“Blessed are the poor in spirit, for theirs is the kingdom of heaven” we read from Matthew 5:3. It is the first of the Beatitudes declared by the Messiah on the so-called “Sermon on the Mount”. I’m sure we’re all familiar with “The Beatitudes” for there are two passages in the Scriptures regarding it. The other in the book of Luke:
“And he lifted up his eyes on his disciples, and said:
‘Blessed are the beggars, for yours is the kingdom of Elohim.’”
The Beatitudes is a list of “blessed are the/happy are ye… for” exclusively for believers in Yahweh (in the redemptive work of the Messiah). For this blog, I’d like to concentrate on the first one—the one that speaks of those who are poor in spirit.
Poor in spirit… Almost all English translations used the word “poor”. But did you know what a poor translation that is for this passage? The actual Greek word used in these passages is much stronger. Fact is the word used was not pén?s (2 Corinthians 9:9), which is the rightful equivalent Greek word for “poor” or “needy” in English (Fil. “mahirap” or “dukha”); rather Matthew and Luke used the word pt?chós.
There is a difference between the two. Using pén?s may indicate someone who doesn’t have much, someone who is in “abject poverty”—“isang kahig isang tuka” kung baga ba. The point is he still makes a living by himself: he works, earns something, and deserves it.
But what about pt?chós? Translated to Filipino, pt?chós is someone who has “walang-wala” or is a “pulubi”. Having little possessions is not enough to describe such situation. While pén?s indicates those who have no wealth (but technically still have at least something), the pt?chós alas! have NOTHING!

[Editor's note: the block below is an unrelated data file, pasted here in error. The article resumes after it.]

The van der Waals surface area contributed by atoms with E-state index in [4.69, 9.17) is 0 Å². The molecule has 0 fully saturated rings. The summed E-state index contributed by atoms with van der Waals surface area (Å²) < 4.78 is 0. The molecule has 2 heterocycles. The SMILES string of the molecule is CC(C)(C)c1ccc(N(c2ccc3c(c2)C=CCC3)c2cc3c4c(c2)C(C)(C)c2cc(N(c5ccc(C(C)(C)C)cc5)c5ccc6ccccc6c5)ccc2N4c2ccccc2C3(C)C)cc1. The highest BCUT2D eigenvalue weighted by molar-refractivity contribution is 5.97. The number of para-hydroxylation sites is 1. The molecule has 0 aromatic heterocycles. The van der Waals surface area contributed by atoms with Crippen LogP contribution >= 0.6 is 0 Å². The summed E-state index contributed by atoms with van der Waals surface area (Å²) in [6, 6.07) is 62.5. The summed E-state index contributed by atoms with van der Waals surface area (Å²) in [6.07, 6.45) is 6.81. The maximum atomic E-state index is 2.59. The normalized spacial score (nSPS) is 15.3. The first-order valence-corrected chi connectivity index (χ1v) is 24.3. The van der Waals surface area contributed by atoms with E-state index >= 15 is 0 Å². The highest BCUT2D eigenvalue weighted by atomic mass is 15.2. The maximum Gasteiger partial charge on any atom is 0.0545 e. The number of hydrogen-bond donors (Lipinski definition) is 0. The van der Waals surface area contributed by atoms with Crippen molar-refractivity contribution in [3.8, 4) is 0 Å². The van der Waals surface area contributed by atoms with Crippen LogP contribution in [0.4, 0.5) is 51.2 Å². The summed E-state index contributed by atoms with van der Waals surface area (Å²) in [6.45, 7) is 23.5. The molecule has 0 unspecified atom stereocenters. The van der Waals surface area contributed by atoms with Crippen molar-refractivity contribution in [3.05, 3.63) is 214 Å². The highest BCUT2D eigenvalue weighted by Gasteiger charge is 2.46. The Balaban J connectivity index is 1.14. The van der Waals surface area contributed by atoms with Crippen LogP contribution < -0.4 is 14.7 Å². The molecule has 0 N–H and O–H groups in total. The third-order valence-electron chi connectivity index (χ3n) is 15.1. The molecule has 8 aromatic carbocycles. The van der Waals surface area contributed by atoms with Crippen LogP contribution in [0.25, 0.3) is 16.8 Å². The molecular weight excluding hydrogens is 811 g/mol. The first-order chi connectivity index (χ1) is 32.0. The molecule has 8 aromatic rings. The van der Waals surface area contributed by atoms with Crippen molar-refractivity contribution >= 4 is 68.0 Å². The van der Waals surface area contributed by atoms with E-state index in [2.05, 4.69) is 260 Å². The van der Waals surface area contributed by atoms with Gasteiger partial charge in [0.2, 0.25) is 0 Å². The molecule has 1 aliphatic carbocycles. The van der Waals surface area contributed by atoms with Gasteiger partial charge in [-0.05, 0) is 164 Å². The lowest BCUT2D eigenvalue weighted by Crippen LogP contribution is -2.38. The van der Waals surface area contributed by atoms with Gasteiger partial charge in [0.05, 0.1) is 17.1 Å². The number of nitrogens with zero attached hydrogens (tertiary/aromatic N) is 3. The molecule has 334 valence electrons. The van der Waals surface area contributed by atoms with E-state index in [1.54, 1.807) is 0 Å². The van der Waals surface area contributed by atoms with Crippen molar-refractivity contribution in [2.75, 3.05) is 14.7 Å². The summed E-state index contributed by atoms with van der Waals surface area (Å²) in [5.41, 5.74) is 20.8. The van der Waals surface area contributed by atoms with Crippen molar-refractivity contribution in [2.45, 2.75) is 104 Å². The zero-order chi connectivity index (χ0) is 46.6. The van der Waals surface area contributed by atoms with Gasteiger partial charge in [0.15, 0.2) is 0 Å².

I like how the International Standard Version translated Luke 6:20, “How blessed are you who are destitute…”; and for Filipino Ang Salita ni Yahweh: “Pinagpala kayong mga walang-wala, sapagkat sa inyo ang kaharian ng Dakilahat.”
Now we see how this verse pertains to someone who utterly lacks things—someone completely impoverished., destitute, devoid of necessities in life. Like Lazarus, the beggar at the gate (Luke 16:20), he begs to exist.
But Yahshua (Jesus) also speaks metaphorically here. He is teaching that one who is conscious or aware of his or her spiritual destitution and acknowledges his nothingness before Yahweh is blessed. How so, you may ask? Well, while not all of us are literal tramps, all of us are spiritual beggars. Comprehending one’s being spiritually destitute means to be humble; it is to understand that all our blessings, especially life, comes from the grace of Yahweh. If you are genuinely humble, you are blessed—you are happy.
Unfortunately, these isn’t always the case: sometimes we may be confident with what we have, the abilities we can do that we think we don’t need Him. This is arrogance, and pride—which lusts for superiority of other human beings and independence of one’s Creator—will only lead to misery.
Humility is the exact opposite of that. When we are humble, we accept our mistakes in life, our brokenness and emptiness, thus we repent and we are brought to His will. There will be for us provided peace within our souls.
The message of the Beatitudes is to give us a life of utmost bliss, supreme blessedness, paramount happiness—whatever you may choose to call it; and humility, or acknowledging one’s spiritual destitution is the first step towards it (spiritual maturity).
We know we are spiritual beggars, and this is happy news: because like Lazarus, who now stands beside Abraham in paradise, this acknowledgment brings us comfort and certainty that ours is the kingdom of heaven.